In a study published in 2012 Tapert and her colleagues similarly showed markedly higher brain activity in heavy-drinking 15- to 19-year-olds compared with nondrinkers on tasks involving visual working memory, the ability to focus on what is important in the environment. The longer a teen had been drinking, the harder the brain toiled, whereas in the nondrinkers the regions expended less energy as the teen matured.
Then Tapert's team documented in the same youths both the characteristic brain signature of low self-control and later, after they became drinkers, signs of less efficient information processing. In late 2012 the team reported scanning the brains of 40 youths twice, three years apart, starting when the kids were 15 years old, on average, while they did visual working-memory tasks. In the 20 teens who became heavy drinkers between the scans, certain parts of the frontal and parietal cortex had been initially underactive, suggesting a lack of inhibitory control. Three years later, after they started to drink, other parts of these regions showed higher activity than they did in the 20 nondrinkers, a sign that the drinkers' brains had to exert unusual effort to perform the tasks. Studies by Tapert's lab, published in 2014 and 2015, show that differences in brain structure and function predate most heavy drinking in teens, and then the drinking itself causes further changes.
Collectively, the Tapert group's work suggests that the 24 percent of high school seniors and 44 percent of college students who regularly binge on alcohol might be handicapping their cognitive abilities. They score an average of 7 to 10 percent lower on verbal, visual and spatial tests than their classmates who drink very little or not at all. These young people may have more trouble reading a map, following verbal directions to a place, assembling a bookshelf, planning a project, staying organized and learning new vocabulary, among other cognitive challenges. Enough long-term data now exist on brain impairments and altered brain development, Squeglia wrote in 2015 in the American Journal of Psychiatry, to provide “a call for caution regarding heavy alcohol use” by teens, even before researchers have learned precisely how the damage occurs.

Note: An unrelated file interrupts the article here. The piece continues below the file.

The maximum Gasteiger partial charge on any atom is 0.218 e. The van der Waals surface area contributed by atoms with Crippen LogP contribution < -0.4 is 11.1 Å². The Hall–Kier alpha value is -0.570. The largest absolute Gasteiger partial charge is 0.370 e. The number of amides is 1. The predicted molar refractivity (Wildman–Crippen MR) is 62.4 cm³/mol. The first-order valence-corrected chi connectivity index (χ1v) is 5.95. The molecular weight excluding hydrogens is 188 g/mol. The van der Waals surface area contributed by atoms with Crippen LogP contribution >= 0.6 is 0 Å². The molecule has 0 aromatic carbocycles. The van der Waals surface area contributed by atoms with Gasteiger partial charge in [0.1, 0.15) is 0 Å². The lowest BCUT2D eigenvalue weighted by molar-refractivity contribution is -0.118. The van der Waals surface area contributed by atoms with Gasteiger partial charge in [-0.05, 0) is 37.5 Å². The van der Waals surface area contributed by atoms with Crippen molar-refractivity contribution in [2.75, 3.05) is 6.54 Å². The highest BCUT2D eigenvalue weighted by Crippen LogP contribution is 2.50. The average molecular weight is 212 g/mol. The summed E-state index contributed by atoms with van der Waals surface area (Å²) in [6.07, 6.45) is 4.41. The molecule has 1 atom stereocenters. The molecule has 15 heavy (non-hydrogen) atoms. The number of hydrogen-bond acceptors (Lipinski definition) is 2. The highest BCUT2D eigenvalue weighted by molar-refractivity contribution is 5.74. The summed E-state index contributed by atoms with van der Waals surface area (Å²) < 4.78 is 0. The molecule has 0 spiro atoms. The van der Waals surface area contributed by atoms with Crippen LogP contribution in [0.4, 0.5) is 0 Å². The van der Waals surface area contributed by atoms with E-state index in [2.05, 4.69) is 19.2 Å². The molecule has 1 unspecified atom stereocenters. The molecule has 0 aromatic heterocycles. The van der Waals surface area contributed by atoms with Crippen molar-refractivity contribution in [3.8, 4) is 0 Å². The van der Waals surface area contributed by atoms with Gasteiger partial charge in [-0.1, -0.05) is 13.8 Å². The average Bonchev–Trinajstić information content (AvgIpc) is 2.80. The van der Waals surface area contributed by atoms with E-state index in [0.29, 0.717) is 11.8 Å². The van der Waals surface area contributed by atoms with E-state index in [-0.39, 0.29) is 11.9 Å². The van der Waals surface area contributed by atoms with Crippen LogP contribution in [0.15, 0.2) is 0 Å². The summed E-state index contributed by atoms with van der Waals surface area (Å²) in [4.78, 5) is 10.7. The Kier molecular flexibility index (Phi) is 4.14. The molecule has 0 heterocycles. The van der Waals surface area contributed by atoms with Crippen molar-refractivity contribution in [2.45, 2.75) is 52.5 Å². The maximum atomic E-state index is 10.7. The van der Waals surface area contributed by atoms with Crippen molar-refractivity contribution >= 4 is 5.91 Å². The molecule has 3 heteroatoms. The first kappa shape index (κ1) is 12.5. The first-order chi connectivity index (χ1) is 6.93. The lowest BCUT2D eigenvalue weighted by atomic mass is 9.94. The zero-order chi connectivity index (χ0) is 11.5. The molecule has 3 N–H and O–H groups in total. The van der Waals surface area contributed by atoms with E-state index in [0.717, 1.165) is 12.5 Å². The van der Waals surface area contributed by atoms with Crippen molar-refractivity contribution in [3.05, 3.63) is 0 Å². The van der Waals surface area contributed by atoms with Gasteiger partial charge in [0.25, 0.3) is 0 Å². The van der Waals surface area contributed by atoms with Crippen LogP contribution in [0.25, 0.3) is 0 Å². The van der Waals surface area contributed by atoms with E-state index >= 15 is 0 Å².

Someday it might be possible to “immunize” kids against the propensity to drink by bolstering their system for restraint in childhood. Wetherill is developing computer-based games and exercises that could strengthen inhibitory pathways and eventually boost self-control in the types of situations that teenagers typically face. The earlier prevention programs begin, the better. “A kid who starts drinking at 14 is four times more likely to become dependent on alcohol than a kid who starts drinking at 21,” White says. Restricted teen driving permits, raising the legal drinking age to 21, and various face-to-face and Web-based interventions are making a dent in teen drinking, he adds.
No one yet knows whether the brain can fully recover from heavy drinking during its final years of development. In some of Tapert's subjects, cognitive deficits still remain after a decade. Mike eventually quit drinking, graduated from college and is now a successful account manager for a marketing company. He still experiences significant gaps, however, in his recollection of certain people and events in his past. He can only guess to what extent binge drinking and blackouts contributed because he also sustained numerous concussions playing football. The latest research, however, suggests that his partying could have contributed to a long-lasting erosion of his memory.